If on the one hand certain economists tend to privilegiate the analysis of the properties of long run economic time series (hoping that they will reveal some unknown truth), other economists tend to retreat from the empirical fields to favour the pure world of abstraction. Instead of confronting the complexity and uncertainty of econometric tests, such economists tend to favour the certitude of logical analysis. This is not the posture of the least and most obscure of the profession (Debreu, 1991). They think that economics is not mainly an empirical science (and so the laws produced by economists would be closer to mathematical theories or the results produced by logicians; Kolm even contend that economics is in a sense a mathematised field of political philosophy, i.e. a normative and not a positive discipline). They feel that economics should concentrate on deducing certain propositions through the established procedures of mathematical logics. When they have to choose between saying too much, at the price of accepting certain doubtful ideas or theories as true and that of saying too little, or concentrating on a segment that is too narrow but certain, economists (faithful to Wittgenstein in this matter) do not hesitate and choose the second alternative (analogy with first and second type risks in statistics). In the debate between truth and precision (see Mayer, 1993) they always choose precision. The main objective pursued by economists following this line of thought is to build a logical, a priori non-empirical science consisting in the analysis of all the possible consequences of a rationality principle (maximisation of personal interest under constraints). In the same way that geometricians specify a series of axioms (one and only one straight line runs between two points, two parallel straight lines join at infinity, etc. to limit the approach to Euclidian geometry) and then use mathematical logic to deduce all the possible consequences, economists would do the same thing using rationality axioms. This axiomatic procedure (defended since the 1950s but tending to gain importance, see Stigum, 1990) gambles that in the very long term this non-empirical approach will provide us with tools that will asymptotically lead us towards a more fundamental understanding of economic phenomena. It is a somewhat Platonic vision that considers that the switch to mathematical idealities and the approach of a mathematician (but not that of an engineer, like the approach that presided over Keynesian economics) will give us the best chance to say something serious about the working of an economy. The role of empiricism is here secondary — at most — and quite logically comparatively depreciated. The world constructed by pure theory [3] is often just a sketch of the real-world, an idealisation, and very often is even not a representation of the real-world but an abstract representation of an idealised world where it is possible to carry out thought experiments ( Fables ). A number of the concepts developed here have simply no empirical counterparts. Game theory can be viewed as a typical field for such abstract exercises, as used to be the case of the theory of general equilibrium. Even if one departs from the view of economics as a normative science, using those tools from game theory and industrial economics in more realist models where imperfect competition and increasing returns occur often leads to multiple multiple equilibria and are no longer useful in providing us with certainties regarding the working of economies. Theory then tends to become a succession of small, somewhat ad hoc models.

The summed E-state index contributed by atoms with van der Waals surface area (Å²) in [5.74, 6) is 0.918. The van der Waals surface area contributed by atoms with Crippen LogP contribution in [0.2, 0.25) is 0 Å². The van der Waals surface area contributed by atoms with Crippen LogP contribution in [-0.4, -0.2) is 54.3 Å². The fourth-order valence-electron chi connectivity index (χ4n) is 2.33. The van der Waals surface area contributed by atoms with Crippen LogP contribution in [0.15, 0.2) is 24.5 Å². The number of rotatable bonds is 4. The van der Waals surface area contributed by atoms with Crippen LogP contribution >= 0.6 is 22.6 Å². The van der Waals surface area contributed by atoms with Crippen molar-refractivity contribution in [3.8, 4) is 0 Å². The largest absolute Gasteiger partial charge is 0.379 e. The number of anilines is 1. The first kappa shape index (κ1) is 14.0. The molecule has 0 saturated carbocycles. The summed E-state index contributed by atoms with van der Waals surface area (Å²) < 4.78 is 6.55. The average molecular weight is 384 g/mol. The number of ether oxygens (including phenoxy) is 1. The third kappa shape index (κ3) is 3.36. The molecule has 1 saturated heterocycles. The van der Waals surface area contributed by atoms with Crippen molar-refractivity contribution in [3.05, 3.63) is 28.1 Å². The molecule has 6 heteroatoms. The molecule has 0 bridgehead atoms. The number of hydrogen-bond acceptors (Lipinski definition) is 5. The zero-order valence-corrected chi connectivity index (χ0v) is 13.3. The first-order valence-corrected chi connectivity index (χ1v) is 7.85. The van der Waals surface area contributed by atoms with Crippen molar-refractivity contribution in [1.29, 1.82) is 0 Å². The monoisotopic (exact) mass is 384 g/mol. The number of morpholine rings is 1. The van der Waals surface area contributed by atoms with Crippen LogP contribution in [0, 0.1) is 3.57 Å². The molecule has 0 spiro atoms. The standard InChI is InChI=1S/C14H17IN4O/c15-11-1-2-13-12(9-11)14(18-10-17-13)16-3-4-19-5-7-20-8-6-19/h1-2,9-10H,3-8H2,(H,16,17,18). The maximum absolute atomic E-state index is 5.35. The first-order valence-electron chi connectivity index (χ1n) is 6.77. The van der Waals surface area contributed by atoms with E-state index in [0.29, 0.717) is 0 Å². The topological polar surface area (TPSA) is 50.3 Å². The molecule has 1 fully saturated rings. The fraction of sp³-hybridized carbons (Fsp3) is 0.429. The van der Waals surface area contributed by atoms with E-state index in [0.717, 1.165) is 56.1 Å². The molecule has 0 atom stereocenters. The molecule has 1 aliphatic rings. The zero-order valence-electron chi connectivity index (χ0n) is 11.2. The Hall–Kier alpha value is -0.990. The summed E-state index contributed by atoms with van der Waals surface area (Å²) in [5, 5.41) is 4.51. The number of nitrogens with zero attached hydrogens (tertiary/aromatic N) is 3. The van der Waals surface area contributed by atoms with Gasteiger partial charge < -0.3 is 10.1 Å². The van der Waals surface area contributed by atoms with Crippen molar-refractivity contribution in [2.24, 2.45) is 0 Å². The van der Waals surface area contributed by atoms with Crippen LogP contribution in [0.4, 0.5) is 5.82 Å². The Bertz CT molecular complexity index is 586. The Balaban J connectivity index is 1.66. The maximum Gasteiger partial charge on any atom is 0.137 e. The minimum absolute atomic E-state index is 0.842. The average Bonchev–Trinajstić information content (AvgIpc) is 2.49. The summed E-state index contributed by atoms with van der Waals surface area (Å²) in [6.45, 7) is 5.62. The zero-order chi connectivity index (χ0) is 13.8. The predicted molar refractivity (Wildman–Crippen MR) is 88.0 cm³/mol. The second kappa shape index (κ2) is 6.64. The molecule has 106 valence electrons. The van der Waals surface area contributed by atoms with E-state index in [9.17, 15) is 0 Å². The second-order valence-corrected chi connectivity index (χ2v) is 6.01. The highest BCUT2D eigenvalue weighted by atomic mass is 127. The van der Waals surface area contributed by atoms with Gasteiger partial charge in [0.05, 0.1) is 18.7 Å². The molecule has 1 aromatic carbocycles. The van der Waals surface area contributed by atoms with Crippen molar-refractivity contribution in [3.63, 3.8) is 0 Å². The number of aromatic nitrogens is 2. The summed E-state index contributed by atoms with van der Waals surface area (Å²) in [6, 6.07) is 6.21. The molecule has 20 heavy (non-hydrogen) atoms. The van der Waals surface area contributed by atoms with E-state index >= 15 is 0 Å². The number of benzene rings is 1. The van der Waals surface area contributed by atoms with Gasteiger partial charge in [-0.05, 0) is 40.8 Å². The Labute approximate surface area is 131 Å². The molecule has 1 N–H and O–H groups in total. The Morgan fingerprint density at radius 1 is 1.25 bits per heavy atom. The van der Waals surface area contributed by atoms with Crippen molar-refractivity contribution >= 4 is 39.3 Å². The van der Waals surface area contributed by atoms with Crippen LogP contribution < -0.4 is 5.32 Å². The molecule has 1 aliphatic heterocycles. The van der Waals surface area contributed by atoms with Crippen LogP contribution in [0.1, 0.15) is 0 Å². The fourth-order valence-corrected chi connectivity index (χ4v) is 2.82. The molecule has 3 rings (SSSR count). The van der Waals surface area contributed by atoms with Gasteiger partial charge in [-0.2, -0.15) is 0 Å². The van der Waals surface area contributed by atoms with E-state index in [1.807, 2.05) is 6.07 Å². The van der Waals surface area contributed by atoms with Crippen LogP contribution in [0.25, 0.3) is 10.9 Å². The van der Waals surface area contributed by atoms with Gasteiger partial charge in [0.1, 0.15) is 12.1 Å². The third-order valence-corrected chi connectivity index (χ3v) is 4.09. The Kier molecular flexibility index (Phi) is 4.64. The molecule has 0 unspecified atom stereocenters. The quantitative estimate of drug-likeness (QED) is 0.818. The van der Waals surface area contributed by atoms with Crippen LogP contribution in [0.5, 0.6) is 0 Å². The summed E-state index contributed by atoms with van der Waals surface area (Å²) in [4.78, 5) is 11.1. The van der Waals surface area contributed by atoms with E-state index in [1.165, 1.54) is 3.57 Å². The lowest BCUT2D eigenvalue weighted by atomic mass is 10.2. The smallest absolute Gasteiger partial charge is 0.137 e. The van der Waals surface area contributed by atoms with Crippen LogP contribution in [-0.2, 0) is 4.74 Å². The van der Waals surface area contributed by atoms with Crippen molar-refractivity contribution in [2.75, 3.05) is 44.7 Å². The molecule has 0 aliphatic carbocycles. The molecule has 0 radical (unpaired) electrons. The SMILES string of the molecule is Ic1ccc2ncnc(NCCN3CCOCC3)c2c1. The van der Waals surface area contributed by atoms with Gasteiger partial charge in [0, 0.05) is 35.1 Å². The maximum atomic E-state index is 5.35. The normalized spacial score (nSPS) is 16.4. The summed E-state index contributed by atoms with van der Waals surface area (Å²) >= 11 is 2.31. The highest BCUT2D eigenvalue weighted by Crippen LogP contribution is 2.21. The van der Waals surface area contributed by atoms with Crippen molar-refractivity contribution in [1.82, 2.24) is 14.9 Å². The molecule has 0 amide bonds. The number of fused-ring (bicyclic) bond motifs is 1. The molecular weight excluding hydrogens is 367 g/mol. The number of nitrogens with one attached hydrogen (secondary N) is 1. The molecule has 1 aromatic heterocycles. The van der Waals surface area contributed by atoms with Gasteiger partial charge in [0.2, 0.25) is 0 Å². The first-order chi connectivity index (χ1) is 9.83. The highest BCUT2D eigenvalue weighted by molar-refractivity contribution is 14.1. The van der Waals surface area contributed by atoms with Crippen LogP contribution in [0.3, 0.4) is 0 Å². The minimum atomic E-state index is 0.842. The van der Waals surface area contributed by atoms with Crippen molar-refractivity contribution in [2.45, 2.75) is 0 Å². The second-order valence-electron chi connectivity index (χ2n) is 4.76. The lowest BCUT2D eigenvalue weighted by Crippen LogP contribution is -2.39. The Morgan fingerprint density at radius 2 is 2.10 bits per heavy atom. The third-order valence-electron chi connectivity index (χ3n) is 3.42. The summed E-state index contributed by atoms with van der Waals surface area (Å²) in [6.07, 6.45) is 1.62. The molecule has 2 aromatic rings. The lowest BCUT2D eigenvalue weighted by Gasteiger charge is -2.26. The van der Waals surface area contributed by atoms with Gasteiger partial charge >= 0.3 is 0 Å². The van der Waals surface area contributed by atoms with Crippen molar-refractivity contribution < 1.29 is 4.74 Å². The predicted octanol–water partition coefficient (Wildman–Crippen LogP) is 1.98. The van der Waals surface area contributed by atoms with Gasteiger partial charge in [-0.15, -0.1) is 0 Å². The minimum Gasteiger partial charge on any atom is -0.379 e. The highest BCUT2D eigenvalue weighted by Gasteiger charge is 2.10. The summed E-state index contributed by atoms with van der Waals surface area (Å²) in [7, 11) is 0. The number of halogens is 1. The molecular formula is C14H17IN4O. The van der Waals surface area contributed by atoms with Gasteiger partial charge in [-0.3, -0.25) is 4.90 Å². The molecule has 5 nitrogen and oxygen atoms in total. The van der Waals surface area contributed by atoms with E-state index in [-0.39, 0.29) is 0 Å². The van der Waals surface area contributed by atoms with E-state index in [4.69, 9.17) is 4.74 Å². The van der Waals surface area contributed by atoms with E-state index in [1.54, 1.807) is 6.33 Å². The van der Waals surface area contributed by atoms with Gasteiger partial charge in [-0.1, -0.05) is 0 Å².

To come back to Cliometrics, is it a discipline that would help us in closing the gap between theory and empirical analysis in economics? For many authors (and many of its protagonists) cliometrics appears to be first of all a branch of history, using economic tools and theories to provide answers to historiographical debates and not so much to economic debates? Might therefore this new discipline make it possible to discover laws in economics, as in physics?